Gama Medic

Medicago rugosa Desr.

Synonyms -

Family: Fabaceae

Names:

Medic is from the Latin medica meaning Lucerne and derived from the Greek mediche because it was introduced to Greece from the Media region in the Old Persian Empire.

Other Names:

Medic

Summary:

A low lying to ascending, annual medic with trifoliate leaves with oval to diamond shaped, toothed leaflets with black markings and the central leaflet on a longer stalk. The burr is a coiled spineless pod with radiating veins produced from yellow, pea type flowers.

Description:

Cotyledons:

Two. Large, elongated, oval to curved. Tip rounded. Sides convex. Base tapered to squarish. No petiole.

First leaves:

First leaf single, egg shaped to oval, small irregular red blotches on upper and lower surface. Tip indented with a tiny point. Edges toothed. Base squarish to tapered. Hairy on the lower surface. Petiole long and hairy.
Second and later leaves trifoliate.

Leaves:

Three leaflets (trifoliate) with the stalk of the central leaflet longer than those of the side leaflets.
Stipules - Broad with large teeth.
Petiole - Long.
Blade - Of leaflets round to oval or diamond shaped. Tip rounded. Edges toothed. Base tapered to squarish. Hairy on the lower surface, hairless on the upper surface.

Stems:

Low lying, branched, running, 100-500 mm long. Hairy.

Flower head:

Flowers in clusters of 2-5 on stalks in leaf axils.

Flowers:

Yellow pea type
Ovary -
Sepals -
Petals - Pea type.
Stamens -
Anthers -

Fruit:

Coiled pod forming a flat round disk to compressed cylindrical burr with an anticlockwise spiral. Burr is 7-9 mm diameter x 5 mm tall. Surface of pod with prominent radiating veins. Spineless.

Seeds:

Yellow shiny, hooked kidney shaped. 3-5 mm long x 2.5 mm thick. Tip rounded. Edges concave or convex. Base rounded. Surface hairless.

Roots:

Taproot with nitrogen fixing nodules.

Key Characters:

Cotyledons oval to curved shaped.
First leaf egg shaped to oval shaped.
Older leaves trifoliate with the terminal leaflet on a longer petiolule than the side leaflets.
Yellow pea type flowers.
Coiled burr.
Kidney shaped seed.

Biology:

Life cycle:

Annual herb. Seeds germinate from autumn to spring.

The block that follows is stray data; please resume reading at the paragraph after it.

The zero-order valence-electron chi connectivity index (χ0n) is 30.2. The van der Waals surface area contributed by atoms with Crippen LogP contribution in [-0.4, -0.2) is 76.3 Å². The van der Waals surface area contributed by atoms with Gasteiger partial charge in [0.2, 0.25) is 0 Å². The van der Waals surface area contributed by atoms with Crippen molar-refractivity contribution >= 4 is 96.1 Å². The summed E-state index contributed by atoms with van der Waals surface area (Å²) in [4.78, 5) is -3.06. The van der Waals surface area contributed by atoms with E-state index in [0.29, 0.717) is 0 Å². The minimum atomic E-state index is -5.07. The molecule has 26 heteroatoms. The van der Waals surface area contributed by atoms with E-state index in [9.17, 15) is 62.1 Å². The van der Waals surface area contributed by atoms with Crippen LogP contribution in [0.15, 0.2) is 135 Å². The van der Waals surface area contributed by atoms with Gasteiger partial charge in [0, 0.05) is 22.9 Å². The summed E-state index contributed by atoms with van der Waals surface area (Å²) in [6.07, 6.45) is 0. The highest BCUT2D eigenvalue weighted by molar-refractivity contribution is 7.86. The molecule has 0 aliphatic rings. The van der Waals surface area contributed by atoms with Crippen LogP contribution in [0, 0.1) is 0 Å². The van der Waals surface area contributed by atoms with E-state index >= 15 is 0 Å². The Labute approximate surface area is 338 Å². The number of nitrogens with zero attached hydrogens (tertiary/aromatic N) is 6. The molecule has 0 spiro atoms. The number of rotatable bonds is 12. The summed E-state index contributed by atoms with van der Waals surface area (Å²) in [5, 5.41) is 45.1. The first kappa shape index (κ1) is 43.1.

Physiology:

Has an association with Rhizobia in root nodules that fix atmospheric nitrogen.

Reproduction:

By seed.

Flowering times:

Spring.

Seed Biology and Germination:

Vegetative Propagules:

Hybrids:

Allelopathy:

Population Dynamics and Dispersal:

Spread by seed and intentional planting.

Origin and History:

Europe, North Africa, Middle East.

Distribution:

VIC, WA.

Courtesy Australia's Virtual Herbarium.

Habitats:

Climate:

Temperate.

Soil:

Prefers alkaline soils.

Plant Associations:

Significance:

Beneficial:

Fodder. Introduced pasture species.

Detrimental:

Weed of crops.

Toxicity:

Not recorded as toxic.

Symptoms:

Treatment:

Legislation:

None.

Management and Control:

Chlorsulfuron, metsulfuron or triasulfuron herbicides provide high levels of control in cereal crops. Clopyralid can be used in Canola.
Tolerant to grazing.

Thresholds:

More than 20 plants/m2 is usually worth controlling in cereal crops.

Eradication strategies:

In bushland situations, Logran® at 40g/ha provides reasonably selective control.

Herbicide resistance:

None reported. It is relatively tolerant to glyphosate.

Biological Control:

None.

Related plants:

Barrel Medic. (Medicago truncatula)
Black Medic (Medicago lupulina)
Burr Medic (Medicago polymorpha, Medicago hispida)
Button Medic (Medicago orbicularis)
Calvary Medic (Medicago intertexta)
Cutleaf Medic (Medicago laciniata)
Disc Medic (Medicago tornata)
Gama Medic (Medicago rugosa)
Lucerne (Medicago falcata ssp. sativa)
Lucerne (Medicago sativa)
Murex Medic (Medicago murex)
Small leaved Burr Medic (Medicago praecox)
Snail Medic (Medicago scutellata)
Spotted Medic (Medicago arabica)
Strand Medic (Medicago littoralis)
Woolly Burr Medic (Medicago minima)
Yellow Lucerne (Medicago falcata)

Plants of similar appearance:

Clovers (Trifolium species) usually have the central leaflet on a stalk the same length as the side leaflets.
Melilotus species
Oxalis species usually have a bitter taste.
Trefoils

References:

Bodkin, F. (1986). Encyclopaedia Botanica. (Angus and Robertson, Australia).

Everist, S.L. (1974). Poisonous Plants of Australia. (Angus and Robertson, Sydney).

Harden, Gwen J. (1991). Flora of NSW. (Royal Botanic Gardens, Sydney). Volume . P. Diagram.

Lamp, C. and Collet, F. (1990). A Field Guide to Weeds in Australia. (Inkata Press, Melbourne).

Lazarides, M. and Cowley, K. and Hohnen, P. (1997). CSIRO handbook of Australian Weeds. (CSIRO, Melbourne). #638.15.

Moerkerk, M.R. and Barnett, A.G. (1998). More Crop Weeds. R.G. and F.J. Richardson, Melbourne. P89. Diagrams. Photos.

Acknowledgments:

Collated by HerbiGuide. Phone 08 98444064 or www.herbiguide.com.au for more information.